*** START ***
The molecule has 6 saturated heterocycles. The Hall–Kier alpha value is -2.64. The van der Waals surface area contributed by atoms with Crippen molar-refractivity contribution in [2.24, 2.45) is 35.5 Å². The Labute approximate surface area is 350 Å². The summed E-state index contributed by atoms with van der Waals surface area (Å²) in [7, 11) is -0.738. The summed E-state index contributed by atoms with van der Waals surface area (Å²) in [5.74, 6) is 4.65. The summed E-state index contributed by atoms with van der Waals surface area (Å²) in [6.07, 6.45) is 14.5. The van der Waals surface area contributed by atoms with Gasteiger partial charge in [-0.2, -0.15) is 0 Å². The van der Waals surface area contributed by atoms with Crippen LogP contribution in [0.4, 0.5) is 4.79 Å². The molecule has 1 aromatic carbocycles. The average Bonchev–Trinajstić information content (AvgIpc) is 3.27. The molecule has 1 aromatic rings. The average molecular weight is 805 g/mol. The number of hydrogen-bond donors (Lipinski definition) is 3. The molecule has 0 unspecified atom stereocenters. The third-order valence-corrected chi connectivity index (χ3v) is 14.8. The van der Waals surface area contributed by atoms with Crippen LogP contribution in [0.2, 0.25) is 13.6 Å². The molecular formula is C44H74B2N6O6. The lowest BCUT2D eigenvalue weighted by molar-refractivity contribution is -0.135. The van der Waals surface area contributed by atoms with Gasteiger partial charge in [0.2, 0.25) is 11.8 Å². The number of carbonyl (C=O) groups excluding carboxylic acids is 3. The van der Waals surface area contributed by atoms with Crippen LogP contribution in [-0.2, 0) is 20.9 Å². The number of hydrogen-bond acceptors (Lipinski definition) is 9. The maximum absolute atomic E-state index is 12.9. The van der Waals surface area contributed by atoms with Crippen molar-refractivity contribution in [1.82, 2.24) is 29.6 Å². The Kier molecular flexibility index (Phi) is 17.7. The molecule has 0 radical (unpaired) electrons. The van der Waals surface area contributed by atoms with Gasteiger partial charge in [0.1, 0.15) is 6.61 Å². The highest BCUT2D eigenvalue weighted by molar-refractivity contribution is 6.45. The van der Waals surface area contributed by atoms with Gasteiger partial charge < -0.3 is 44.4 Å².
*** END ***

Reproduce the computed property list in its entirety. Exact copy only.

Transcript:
The molecule has 6 saturated heterocycles. The Hall–Kier alpha value is -2.64. The van der Waals surface area contributed by atoms with Crippen molar-refractivity contribution in [2.24, 2.45) is 35.5 Å². The Labute approximate surface area is 350 Å². The summed E-state index contributed by atoms with van der Waals surface area (Å²) in [7, 11) is -0.738. The summed E-state index contributed by atoms with van der Waals surface area (Å²) in [5.74, 6) is 4.65. The summed E-state index contributed by atoms with van der Waals surface area (Å²) in [6.07, 6.45) is 14.5. The van der Waals surface area contributed by atoms with Gasteiger partial charge in [-0.2, -0.15) is 0 Å². The van der Waals surface area contributed by atoms with Crippen LogP contribution in [0.4, 0.5) is 4.79 Å². The molecule has 1 aromatic carbocycles. The average Bonchev–Trinajstić information content (AvgIpc) is 3.27. The molecule has 1 aromatic rings. The average molecular weight is 805 g/mol. The number of hydrogen-bond donors (Lipinski definition) is 3. The molecule has 0 unspecified atom stereocenters. The third-order valence-corrected chi connectivity index (χ3v) is 14.8. The van der Waals surface area contributed by atoms with Crippen LogP contribution in [0.2, 0.25) is 13.6 Å². The molecular formula is C44H74B2N6O6. The lowest BCUT2D eigenvalue weighted by molar-refractivity contribution is -0.135. The van der Waals surface area contributed by atoms with Gasteiger partial charge in [0.2, 0.25) is 11.8 Å². The number of carbonyl (C=O) groups excluding carboxylic acids is 3. The van der Waals surface area contributed by atoms with Crippen LogP contribution in [-0.2, 0) is 20.9 Å². The number of hydrogen-bond acceptors (Lipinski definition) is 9. The maximum absolute atomic E-state index is 12.9. The van der Waals surface area contributed by atoms with Crippen molar-refractivity contribution in [1.82, 2.24) is 29.6 Å². The Kier molecular flexibility index (Phi) is 17.7. The molecule has 0 radical (unpaired) electrons. The van der Waals surface area contributed by atoms with Gasteiger partial charge in [0.1, 0.15) is 6.61 Å². The highest BCUT2D eigenvalue weighted by molar-refractivity contribution is 6.45. The van der Waals surface area contributed by atoms with Gasteiger partial charge < -0.3 is 44.4 Å².